Those same hunters are now able to kill a gray whale in a matter of seconds, with a single strike.

The difference is their weapon of choice. Instead of employing assault rifles, most Chukotka whalers now use explosive-tipped projectile harpoons, more commonly and euphemistically known as darting guns.

Commercial whalers invented the first darting gun in 1848 as a more expeditious method of dispatching a harpooned whale. The weapon's design has remained more or less the same. Darting guns work like a miniature three-stage rocket, fitted within a gun barrel at the end of a spear. When thrust into a whale, a trigger fires a 12-gauge shotgun shell that launches an explosive dart with a delayed fuse. The dart penetrates the whale's hide and blubber, burrowing toward its vital organs. A few seconds later, the delayed fuse detonates the bomb inside the whale, usually killing it instantly.

Contact between Yankee whalers and Eskimos in Alaska and Chukotka transferred the darting gun between cultures.

In the old days, the Eskimo technique for hunting whales was to stealthily paddle up alongside and stab it with harpoons attached by lines to sealskin floats (basically gutted, inflated seals). The floats dragged behind the whale, slowing it down and making it difficult for the creature to submerge. The hunters pursued until the whale was weak enough to approach and finish off with a blow to the head from a heavy-tipped killing lance. The floats then prevented the dead whale from sinking as it was towed back to shore.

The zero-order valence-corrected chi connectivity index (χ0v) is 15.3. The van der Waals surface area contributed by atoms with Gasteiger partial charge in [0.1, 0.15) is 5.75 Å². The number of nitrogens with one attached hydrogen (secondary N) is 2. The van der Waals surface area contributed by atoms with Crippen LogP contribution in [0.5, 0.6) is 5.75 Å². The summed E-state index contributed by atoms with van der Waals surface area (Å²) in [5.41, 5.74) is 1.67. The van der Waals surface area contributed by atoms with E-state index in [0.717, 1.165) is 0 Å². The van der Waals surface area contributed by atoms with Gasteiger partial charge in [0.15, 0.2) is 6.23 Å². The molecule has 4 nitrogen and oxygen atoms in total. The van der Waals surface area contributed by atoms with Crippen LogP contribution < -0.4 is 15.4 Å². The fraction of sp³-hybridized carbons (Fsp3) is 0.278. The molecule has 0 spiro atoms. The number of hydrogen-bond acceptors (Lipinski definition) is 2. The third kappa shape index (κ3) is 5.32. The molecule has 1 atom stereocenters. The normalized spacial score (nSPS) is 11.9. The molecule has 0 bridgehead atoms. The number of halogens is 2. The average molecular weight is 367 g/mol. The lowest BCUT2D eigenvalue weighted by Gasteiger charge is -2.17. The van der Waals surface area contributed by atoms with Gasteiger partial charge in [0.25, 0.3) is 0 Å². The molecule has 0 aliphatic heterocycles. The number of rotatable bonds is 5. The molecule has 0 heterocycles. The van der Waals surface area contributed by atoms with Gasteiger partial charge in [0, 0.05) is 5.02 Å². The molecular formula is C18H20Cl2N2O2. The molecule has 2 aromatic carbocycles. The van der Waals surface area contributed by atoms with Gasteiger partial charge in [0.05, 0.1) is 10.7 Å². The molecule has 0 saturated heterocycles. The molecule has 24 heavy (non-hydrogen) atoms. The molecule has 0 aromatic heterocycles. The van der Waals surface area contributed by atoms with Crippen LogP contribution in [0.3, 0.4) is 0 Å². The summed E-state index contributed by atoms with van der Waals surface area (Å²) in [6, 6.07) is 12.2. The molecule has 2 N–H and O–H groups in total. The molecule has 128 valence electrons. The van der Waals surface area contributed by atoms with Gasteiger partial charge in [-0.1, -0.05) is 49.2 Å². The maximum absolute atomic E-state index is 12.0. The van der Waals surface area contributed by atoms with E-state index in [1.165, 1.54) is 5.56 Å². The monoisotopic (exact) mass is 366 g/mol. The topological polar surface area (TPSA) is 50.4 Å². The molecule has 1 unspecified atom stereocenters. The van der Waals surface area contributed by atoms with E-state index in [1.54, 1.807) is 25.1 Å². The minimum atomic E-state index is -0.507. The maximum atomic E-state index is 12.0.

Before the turn of the century, native whalers in Alaska and Chukotka retrofitted darting guns with sealskin floats and were using the new weapons in place of classic harpoons. Harvests on both sides of the Bering Strait improved.

But separate fates awaited the two native cultures. The people of Chukotka were subjugated and impoverished, while their Alaskan brethren were empowered and enriched by a more sympathetic government.

A bit of history:

In 1971, the U.S. Congress passed the Alaska Native Claims Settlement Act, which gave Alaska natives $1 billion with which to capitalize regional native corporations. The Inupiat whalers who populate Alaska's northern coast formed the Arctic Slope Regional Corporation and levied heavy taxes on the big oil companies pumping crude from Alaska's North Slope.